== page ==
Tis wisely said, “you can take a horse to water but you cannot make it drink”. In the absence of growing demand for their products, there is no reason to expect that business will respond to a tax cut by investing in expanded productive capacity. Any additional after-tax profit is just as likely to be used for buying residential real estate – precisely what an already speculation-prone economy and society does not need!…
The government’s so-called ‘economic plan’ does not stand up to critical scrutiny. It looks particularly ill-suited to the economic conditions that the nation faces in the aftermath of the local mining boom and the continuing financial instability on a global scale. There is little ‘on the table’ that provides an affective antidote or alternative. Rather, we are being offered continuity in the form of ‘trickle-down economics’. This is the belief that giving wealthy people even more income will eventually benefit everyone. It is a self-serving elite ideology, rather than sound economics. It was deeply embedded in the policies of US President Ronald Reagan, for example, emphasising tax cuts for the wealthy as a means of creating more incentives for wealth-creating private enterprise. Reaganomics caused both economic inequality and the budget deficit to surge. Are we doomed to re-run this failed policy?
The Coalition’s oft-restated commitment to ‘jobs and growth’ is an Abbott-style three word slogan, hitched to a give-away to the big end of town in the form of business tax cuts and some assorted policies that intensify economic inequalities. When the promised surge in ‘jobs and growth’ fails to materialise, the government will have three options: (1) abandon any claims about its capacity to undertake ‘budget repair’, (2) engage in big cuts to social services, health and education in the attempt to get the government budget back into surplus, and/or (3) raise the rate of taxation on goods and services (GST).
No-one knows for sure what the future will bring, but it is hard to take the government’s ‘economic plan’ seriously without also mentioning the tooth fairy or the prospect that pigs might fly…
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Mainstream economics is terrible at understanding the reality of human behaviour. Now, even the respected thinker Paul Romer is calling for change says Paul Mason
Romer’s huge mea culpa on behalf of mainstream economics is a sign that, after a decade-long hunt for trolls and gremlins as the cause of crisis, academia now has to begin the search for the cause of instablity inside the system, not outside it. My hunch is that the answer lies in large, agent-based simulations, in which millions of virtual people take random decisions driven by irrational urges – such as sex and altruism – not just the pursuit of wealth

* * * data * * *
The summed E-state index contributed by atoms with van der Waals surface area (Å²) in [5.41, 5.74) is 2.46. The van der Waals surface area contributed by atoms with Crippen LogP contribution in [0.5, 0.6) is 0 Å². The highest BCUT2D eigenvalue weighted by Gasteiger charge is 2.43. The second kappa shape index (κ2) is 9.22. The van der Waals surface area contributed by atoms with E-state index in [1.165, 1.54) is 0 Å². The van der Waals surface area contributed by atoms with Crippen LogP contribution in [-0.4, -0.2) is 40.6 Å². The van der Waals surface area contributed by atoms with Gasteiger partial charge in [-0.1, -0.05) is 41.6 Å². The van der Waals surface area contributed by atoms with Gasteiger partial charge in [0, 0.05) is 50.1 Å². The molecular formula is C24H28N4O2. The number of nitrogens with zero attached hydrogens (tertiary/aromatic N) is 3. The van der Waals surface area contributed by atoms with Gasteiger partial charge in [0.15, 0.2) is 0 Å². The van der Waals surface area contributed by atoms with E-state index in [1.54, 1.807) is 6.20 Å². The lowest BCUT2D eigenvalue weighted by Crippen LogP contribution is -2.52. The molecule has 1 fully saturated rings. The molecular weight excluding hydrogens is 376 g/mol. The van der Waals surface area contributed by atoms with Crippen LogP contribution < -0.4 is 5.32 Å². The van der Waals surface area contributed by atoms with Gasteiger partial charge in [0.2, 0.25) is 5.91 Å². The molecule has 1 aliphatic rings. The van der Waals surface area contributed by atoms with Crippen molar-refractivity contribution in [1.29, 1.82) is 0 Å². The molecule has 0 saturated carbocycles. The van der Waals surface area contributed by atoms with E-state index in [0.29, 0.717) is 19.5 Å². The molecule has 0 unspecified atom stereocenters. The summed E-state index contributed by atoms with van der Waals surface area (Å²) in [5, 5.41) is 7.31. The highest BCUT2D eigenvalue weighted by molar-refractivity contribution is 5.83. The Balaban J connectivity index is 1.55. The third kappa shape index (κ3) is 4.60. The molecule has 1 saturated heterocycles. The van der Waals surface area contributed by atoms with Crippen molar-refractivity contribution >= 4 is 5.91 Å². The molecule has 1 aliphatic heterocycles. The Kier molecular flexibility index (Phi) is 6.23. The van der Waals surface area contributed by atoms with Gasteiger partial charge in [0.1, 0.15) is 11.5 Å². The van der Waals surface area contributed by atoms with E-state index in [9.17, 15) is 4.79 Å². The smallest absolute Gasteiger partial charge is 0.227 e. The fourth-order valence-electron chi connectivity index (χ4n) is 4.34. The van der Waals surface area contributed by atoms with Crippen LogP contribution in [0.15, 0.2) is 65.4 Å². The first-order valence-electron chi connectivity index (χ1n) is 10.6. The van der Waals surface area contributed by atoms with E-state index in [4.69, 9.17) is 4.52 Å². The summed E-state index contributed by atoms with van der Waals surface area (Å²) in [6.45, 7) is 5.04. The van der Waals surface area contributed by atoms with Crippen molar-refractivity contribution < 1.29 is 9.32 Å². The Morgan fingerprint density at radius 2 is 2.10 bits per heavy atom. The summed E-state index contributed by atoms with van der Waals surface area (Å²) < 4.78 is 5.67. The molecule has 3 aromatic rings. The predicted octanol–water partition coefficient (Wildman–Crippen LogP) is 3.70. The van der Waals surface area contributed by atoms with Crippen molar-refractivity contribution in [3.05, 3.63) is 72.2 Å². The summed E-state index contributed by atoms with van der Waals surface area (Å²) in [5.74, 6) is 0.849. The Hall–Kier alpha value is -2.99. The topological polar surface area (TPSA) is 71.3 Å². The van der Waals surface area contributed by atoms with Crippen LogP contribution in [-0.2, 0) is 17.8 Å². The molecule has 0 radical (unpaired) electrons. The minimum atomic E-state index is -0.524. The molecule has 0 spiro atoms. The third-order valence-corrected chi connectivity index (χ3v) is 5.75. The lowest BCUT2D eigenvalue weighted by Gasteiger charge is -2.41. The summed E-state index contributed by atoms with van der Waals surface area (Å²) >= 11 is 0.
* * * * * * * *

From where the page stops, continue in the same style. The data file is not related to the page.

Solar and wind energy projects can put people to work without imperiling the planet. But will these jobs be friendly to workers, as well as the environment?
The International Brotherhood of Electrical Workers (IBEW) and the United Steelworkers (USW) want to ensure that unions have a place in the emerging low-carbon economy. After decades of organizing workers in the fossil-fuel-intensive mining, refinery and utility sectors, they see the winds shifting. Refineries and coal plants are shutting down and taking jobs with them, thanks to a combination of market forces and new climate policies enacted after years of public pressure. Last year, the number of jobs in oil and gas fell by 18 percent, while those in renewables increased by 6 percent.
While this is good news for the environment, it could cut into unions’ membership. In response, they’re launching campaigns to organize workers in the clean energy sector.
Modern Monetary Theory has one of it’s best exponents at Australia’s Newcastle University in Bill Mitchell. Alan Nasser here sets out the myths about government taxing and spending we are seemingly trapped with. Left wing economists as much as others, and why this is keeping us in the neo-liberal moment.
As Keynes put it, “Anything we can actually do we can afford. Once done it is there. Nothing can take it away from us.” He also said in the Treatise On Money
“[I]f the banks can create credit, (why) should they refuse any reasonable request for it? And why should they charge a fee for what costs them little or nothing?”